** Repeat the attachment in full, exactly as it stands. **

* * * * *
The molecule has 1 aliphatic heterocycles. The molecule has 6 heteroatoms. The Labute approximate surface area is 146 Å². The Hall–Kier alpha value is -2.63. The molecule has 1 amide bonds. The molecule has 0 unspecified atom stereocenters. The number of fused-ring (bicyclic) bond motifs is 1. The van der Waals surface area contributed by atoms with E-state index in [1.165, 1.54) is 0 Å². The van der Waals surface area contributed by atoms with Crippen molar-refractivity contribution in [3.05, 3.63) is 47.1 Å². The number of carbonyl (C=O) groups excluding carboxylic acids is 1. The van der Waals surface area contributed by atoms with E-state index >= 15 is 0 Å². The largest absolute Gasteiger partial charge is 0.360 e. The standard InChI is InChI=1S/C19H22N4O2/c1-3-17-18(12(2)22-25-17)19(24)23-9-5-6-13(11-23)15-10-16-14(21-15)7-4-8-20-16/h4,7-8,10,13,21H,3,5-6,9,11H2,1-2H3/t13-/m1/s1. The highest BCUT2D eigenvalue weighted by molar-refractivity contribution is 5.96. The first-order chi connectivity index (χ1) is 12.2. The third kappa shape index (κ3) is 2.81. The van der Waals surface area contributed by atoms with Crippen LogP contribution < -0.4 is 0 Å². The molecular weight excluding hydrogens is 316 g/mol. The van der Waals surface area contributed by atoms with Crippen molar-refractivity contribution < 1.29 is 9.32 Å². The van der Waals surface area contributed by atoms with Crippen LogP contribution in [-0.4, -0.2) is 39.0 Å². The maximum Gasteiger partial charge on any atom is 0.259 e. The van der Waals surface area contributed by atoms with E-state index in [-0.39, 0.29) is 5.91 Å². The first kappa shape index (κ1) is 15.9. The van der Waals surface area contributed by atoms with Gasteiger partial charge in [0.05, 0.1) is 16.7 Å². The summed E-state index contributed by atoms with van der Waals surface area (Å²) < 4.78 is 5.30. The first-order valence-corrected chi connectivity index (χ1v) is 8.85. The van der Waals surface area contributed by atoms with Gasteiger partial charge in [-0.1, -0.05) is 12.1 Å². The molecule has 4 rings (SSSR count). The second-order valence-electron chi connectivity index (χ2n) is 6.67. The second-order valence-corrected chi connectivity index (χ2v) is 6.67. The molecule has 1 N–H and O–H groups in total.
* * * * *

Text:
The molecule has 1 aliphatic heterocycles. The molecule has 6 heteroatoms. The Labute approximate surface area is 146 Å². The Hall–Kier alpha value is -2.63. The molecule has 1 amide bonds. The molecule has 0 unspecified atom stereocenters. The number of fused-ring (bicyclic) bond motifs is 1. The van der Waals surface area contributed by atoms with E-state index in [1.165, 1.54) is 0 Å². The van der Waals surface area contributed by atoms with Crippen molar-refractivity contribution in [3.05, 3.63) is 47.1 Å². The number of carbonyl (C=O) groups excluding carboxylic acids is 1. The van der Waals surface area contributed by atoms with E-state index >= 15 is 0 Å². The largest absolute Gasteiger partial charge is 0.360 e. The standard InChI is InChI=1S/C19H22N4O2/c1-3-17-18(12(2)22-25-17)19(24)23-9-5-6-13(11-23)15-10-16-14(21-15)7-4-8-20-16/h4,7-8,10,13,21H,3,5-6,9,11H2,1-2H3/t13-/m1/s1. The highest BCUT2D eigenvalue weighted by molar-refractivity contribution is 5.96. The first-order chi connectivity index (χ1) is 12.2. The third kappa shape index (κ3) is 2.81. The van der Waals surface area contributed by atoms with Crippen LogP contribution < -0.4 is 0 Å². The molecular weight excluding hydrogens is 316 g/mol. The van der Waals surface area contributed by atoms with Crippen molar-refractivity contribution < 1.29 is 9.32 Å². The van der Waals surface area contributed by atoms with Crippen LogP contribution in [-0.4, -0.2) is 39.0 Å². The maximum Gasteiger partial charge on any atom is 0.259 e. The van der Waals surface area contributed by atoms with E-state index in [-0.39, 0.29) is 5.91 Å². The first kappa shape index (κ1) is 15.9. The van der Waals surface area contributed by atoms with Gasteiger partial charge in [0.05, 0.1) is 16.7 Å². The summed E-state index contributed by atoms with van der Waals surface area (Å²) < 4.78 is 5.30. The first-order valence-corrected chi connectivity index (χ1v) is 8.85. The van der Waals surface area contributed by atoms with Gasteiger partial charge in [-0.1, -0.05) is 12.1 Å². The molecule has 4 rings (SSSR count). The second-order valence-electron chi connectivity index (χ2n) is 6.67. The second-order valence-corrected chi connectivity index (χ2v) is 6.67. The molecule has 1 N–H and O–H groups in total.